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Title: Obstructive sleep apnoea in children : diagnostic challenges and cognitive correlates : a focus on Down syndrome
Author: Hill, Catherine
ISNI:       0000 0004 8509 8034
Awarding Body: University of Southampton
Current Institution: University of Southampton
Date of Award: 2017
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Obstructive sleep apnoea (OSA) affects up to 4% of otherwise healthy children. It is common in the pre-school and primary school years when the tonsils and adenoids enlarge, making the upper airway vulnerable to collapse during sleep as the pharyngeal dilator muscles relax. This intermittent airway collapse may go unnoticed by parents and clinical signs, when the child is awake, are unreliable predictors of OSA. Data is presented that confirms the unreliability of ENT evaluation of OSA in a large group of typically-developing children. For this reason, children need to be monitored during sleep using objective measures. There is debate about the best way to measure OSA. International standards recommend polysomnography in a sleep laboratory, but access is limited in the UK. Polygraphy studies that do not include neurophysiological measures of sleep are a common alternative. Children with Down syndrome are at risk of OSA due to their cranio-facial anatomy and hypotonia. Few studies have reported the prevalence of OSA in young children with Down syndrome. None have reported cognitive measures in pre-schoolers. Data in 188 children under 6 years, evaluated with polygraphy, indicate a high prevalence (14%) of moderate to severe OSA at this age. Furthermore, executive function behaviour impairments are apparent with mild OSA. Screening for OSA is warranted but UK practice is variable. Pulse oximetry offers a simple screening approach and oximetry predictor variables are proposed that are robust in a clinical validation sample. A screening questionnaire requires further evaluation. In the typically-developing child, severity of OSA correlates poorly with degree of cognitive impairment. It is possible that important mediators of cognitive impairment have been overlooked. Data is presented on hearing loss, which is commonly co-morbid with adenotonsillar hypertrophy, as a novel potential mediator of cognitive impairment in OSA. Finally, novel data is presented that shows failure of sleep-dependent learning in children with Down syndrome. Whether this relates to OSA requires further study. Children with Down syndrome are vulnerable to OSA and already suffer cognitive impairment. Implementation of screening guidelines is recommended. Future research should clarify the appropriate treatment of OSA in these children to avoid cognitive decline.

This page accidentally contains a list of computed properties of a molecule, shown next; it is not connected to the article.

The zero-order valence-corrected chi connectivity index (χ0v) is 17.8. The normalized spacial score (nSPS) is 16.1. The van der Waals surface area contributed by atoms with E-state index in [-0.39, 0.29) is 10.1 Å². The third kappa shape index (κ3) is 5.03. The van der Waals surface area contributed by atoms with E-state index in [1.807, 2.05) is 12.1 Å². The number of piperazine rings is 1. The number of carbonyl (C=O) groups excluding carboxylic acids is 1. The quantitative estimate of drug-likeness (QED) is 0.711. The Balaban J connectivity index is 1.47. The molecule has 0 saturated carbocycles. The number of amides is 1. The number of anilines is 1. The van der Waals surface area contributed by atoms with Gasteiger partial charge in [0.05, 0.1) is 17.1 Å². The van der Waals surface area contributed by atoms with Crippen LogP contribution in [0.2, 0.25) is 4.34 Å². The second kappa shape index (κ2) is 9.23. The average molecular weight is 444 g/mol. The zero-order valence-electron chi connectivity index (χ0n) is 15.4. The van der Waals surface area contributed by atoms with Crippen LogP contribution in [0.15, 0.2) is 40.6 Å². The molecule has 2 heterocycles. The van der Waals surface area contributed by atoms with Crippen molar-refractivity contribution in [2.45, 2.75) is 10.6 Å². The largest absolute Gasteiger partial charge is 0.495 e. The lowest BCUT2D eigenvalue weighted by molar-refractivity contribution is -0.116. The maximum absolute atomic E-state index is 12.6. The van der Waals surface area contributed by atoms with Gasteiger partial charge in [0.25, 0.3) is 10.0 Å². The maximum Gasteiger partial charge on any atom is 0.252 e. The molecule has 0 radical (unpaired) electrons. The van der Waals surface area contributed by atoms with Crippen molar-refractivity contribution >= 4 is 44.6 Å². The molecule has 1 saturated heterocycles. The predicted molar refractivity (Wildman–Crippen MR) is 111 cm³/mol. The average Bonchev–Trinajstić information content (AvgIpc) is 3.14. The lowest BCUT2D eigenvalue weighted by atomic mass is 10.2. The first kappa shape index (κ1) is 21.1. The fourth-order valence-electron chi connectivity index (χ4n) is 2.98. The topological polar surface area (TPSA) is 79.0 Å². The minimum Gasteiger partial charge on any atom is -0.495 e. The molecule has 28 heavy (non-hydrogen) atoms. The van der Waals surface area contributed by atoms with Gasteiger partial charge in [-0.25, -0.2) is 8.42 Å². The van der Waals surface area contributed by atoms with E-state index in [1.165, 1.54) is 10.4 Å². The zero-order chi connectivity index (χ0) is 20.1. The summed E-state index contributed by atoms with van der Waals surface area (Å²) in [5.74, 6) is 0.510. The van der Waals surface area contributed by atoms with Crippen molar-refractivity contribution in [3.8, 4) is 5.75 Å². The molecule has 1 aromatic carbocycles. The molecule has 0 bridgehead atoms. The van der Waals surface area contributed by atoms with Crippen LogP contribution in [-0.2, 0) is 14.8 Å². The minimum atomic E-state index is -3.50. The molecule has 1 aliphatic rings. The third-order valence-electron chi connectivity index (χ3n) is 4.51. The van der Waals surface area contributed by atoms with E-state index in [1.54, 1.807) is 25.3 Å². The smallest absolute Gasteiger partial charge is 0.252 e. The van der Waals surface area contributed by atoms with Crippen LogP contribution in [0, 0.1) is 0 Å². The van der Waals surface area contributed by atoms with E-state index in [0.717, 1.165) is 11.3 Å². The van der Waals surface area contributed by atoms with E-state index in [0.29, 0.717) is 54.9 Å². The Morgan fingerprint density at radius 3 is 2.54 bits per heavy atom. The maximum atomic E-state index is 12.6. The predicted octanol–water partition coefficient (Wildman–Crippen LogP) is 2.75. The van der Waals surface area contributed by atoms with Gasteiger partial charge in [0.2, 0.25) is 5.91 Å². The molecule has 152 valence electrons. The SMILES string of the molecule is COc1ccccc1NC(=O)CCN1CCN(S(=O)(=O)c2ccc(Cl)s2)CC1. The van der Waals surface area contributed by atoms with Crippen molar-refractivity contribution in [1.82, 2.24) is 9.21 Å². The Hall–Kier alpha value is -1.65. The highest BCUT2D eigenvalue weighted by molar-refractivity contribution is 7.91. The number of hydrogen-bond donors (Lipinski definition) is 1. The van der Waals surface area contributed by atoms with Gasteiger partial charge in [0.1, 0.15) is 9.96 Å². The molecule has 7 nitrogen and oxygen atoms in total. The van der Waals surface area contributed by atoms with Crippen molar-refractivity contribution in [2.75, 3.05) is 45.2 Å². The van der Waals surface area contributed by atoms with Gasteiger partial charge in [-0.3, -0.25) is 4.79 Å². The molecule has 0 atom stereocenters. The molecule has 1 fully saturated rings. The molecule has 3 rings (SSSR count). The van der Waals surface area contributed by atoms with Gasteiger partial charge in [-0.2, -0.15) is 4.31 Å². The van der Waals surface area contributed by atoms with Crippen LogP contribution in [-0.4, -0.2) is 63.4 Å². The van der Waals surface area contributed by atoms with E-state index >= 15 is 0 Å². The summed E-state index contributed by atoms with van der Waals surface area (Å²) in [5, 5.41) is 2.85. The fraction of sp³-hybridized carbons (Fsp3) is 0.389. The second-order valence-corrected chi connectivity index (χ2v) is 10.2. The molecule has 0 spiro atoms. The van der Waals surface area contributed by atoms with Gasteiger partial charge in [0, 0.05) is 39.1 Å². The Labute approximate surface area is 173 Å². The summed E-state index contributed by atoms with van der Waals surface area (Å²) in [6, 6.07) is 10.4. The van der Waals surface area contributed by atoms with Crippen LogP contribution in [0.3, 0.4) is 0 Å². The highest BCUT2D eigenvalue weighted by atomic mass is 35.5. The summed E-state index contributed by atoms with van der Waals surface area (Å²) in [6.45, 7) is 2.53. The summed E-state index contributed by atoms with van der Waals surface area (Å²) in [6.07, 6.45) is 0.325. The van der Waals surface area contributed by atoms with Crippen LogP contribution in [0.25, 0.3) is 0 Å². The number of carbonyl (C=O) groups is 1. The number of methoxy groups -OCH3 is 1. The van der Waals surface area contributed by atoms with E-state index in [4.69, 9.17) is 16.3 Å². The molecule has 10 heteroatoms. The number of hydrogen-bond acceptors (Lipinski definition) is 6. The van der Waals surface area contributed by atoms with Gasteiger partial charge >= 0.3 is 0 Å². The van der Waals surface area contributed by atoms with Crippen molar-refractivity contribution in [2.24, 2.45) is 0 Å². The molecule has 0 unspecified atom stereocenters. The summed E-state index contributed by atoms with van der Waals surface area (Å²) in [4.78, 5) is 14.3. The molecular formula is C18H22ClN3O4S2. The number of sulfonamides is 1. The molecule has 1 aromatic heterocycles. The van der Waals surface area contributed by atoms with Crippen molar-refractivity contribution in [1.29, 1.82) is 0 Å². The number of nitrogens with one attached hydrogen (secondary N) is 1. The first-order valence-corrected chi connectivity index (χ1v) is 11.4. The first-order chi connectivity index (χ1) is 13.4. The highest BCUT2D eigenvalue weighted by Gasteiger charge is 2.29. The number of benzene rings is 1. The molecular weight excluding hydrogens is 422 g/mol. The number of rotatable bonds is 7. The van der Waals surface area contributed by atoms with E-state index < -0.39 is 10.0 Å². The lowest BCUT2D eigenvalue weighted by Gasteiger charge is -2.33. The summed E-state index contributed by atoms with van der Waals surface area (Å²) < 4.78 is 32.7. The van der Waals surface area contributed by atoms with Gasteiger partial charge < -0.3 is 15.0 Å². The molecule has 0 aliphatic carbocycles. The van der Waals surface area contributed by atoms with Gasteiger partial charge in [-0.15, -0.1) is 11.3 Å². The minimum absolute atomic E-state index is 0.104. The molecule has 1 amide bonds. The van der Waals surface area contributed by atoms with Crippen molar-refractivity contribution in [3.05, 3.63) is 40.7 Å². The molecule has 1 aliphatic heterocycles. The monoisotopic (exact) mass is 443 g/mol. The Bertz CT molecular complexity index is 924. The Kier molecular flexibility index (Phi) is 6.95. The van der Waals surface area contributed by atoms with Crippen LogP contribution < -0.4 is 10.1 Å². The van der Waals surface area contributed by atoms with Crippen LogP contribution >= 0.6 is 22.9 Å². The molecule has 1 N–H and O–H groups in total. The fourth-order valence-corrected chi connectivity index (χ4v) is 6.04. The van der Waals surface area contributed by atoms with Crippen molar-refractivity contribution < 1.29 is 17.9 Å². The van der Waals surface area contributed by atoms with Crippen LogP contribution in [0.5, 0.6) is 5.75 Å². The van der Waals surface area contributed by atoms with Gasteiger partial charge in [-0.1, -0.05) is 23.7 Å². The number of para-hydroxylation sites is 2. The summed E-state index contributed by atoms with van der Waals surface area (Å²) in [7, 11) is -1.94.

Supervisor: Fall, Caroline Sponsor: Not available
Qualification Name: Thesis (Ph.D.) Qualification Level: Doctoral
EThOS ID:  DOI: Not available